Local stargazers have been urged to marvel at a newly discovered comet which is visible to the naked eye this month – as it will not be coming back for another 6,800 years.
The mountain-sized Neowise comet made its closest approach to the sun on July 3 and is now shining brightly in the night skies.
Dundee’s Mills Observatory asked locals to keep their eyes peeled for the comet in the coming days.
It is expected to pass closest to earth on July 23.
The planet Jupiter is also expected to be visible in the night sky on Wednesday, July 15.
A Facebook post from Mills Observatory on Monday read: “There have been lots of amazing sightings of newly discovered Comet C/2020 F3 (Neowise) recently.
“This comet was only discovered in March 2020 by scientists at Nasa using the Neowise space telescope and is easily spotted with the naked eye.
“Currently it is positioned in the constellation of Lynx, steadily shifting towards Ursa Major and reaching its closest point to Earth on July 23.
“It is not expected to pass near Earth again for thousands of years.”
There have been lots of amazing sightings of newly discovered Comet C/2020 F3 (NEOWISE) recently. This comet was only…
Photographer Owen Humphreys captured images of the comet lined up with St Mary’s lighthouse at Whitley Bay, North Tyneside, at around 12.45am on Monday.
He said: “It was a lot brighter than I thought it would be, and you could see it clearly with the naked eye.
“The tail was visible and there was the added bonus of the noctilucent clouds.”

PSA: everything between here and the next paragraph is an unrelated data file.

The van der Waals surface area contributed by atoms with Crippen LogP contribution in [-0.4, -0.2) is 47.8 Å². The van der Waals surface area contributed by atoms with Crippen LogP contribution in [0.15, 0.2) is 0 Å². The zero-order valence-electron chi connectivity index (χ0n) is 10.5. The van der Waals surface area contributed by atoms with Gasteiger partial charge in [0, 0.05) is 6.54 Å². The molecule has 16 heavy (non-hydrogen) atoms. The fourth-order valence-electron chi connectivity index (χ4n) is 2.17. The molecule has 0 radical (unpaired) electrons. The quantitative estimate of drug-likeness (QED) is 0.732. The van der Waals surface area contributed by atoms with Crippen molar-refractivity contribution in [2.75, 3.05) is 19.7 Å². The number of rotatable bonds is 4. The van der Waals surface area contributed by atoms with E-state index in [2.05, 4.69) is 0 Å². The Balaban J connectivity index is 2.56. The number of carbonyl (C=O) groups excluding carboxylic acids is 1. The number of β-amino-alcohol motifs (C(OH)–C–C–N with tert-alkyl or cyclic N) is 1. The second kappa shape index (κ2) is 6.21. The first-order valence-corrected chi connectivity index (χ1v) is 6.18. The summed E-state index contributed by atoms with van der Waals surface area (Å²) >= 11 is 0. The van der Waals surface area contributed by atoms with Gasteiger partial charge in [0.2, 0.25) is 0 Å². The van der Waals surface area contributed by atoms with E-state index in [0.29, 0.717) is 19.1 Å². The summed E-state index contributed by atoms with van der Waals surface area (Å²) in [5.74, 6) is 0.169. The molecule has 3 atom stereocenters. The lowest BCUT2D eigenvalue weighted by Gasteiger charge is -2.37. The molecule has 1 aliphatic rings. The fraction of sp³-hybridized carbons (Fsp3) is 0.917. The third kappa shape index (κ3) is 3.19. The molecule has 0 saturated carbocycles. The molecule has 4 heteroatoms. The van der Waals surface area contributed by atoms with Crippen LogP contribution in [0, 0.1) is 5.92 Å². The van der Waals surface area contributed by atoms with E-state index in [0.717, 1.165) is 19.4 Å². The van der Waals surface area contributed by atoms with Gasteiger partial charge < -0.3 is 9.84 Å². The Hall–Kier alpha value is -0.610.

Comet NEOWISE captured (12/07/2020 – 02.15) from Redford ,Angus.Worth taking a look North about 30 degs visible with the naked eye @CometExtra @skyatnightmag @STVWeather @apod @cfds_uk @CanonUKandIE @thecourieruk @EarthandClouds @EarthandClouds2 @universetoday @RobNicholsonCHF pic.twitter.com/aTSm2BB9GM
— michael walton (@mickldd55uk) July 12, 2020
Comet Neowise over Perth, Scotland. It looked so magical, hanging above the city in the early hours of the morning. Lovely to catch a glimpse of this enchanting visitor before it disappears from our skies for thousands of years @The_PA @PerthGazette @BBCStargazing @VirtualAstro pic.twitter.com/bkcWzn4Xld
— Nadine Sabbagh 🪐 (@Deeniebean89) July 14, 2020
📍 Tay Bridge towards Dundee
📸 Craig Doogan Photographer pic.twitter.com/a2LE5tV1om
— Neowise Comet (@NeowiseComet) July 12, 2020
Comet Neowise over Dairsie, Fife tonight. pic.twitter.com/bLqSPKnPGo
— Wulfgar the Bard (@WulfgarTheBard) July 14, 2020
Dr Robert Massey, from the Royal Astrological Society, said Neowise was last in the inner solar system 4,500 years ago and it was not expected to return for another 6,800 years.
He said: “I would encourage everyone to take a look if they can, if they have clear skies, and get away from light pollution if they can.”
Neowise, named after the telescope used to first spot it, should be visible for the next few weeks in the northern skies, near the bright star Capella.
Dr Massey recommended using binoculars to see more detail of the comet’s tail.
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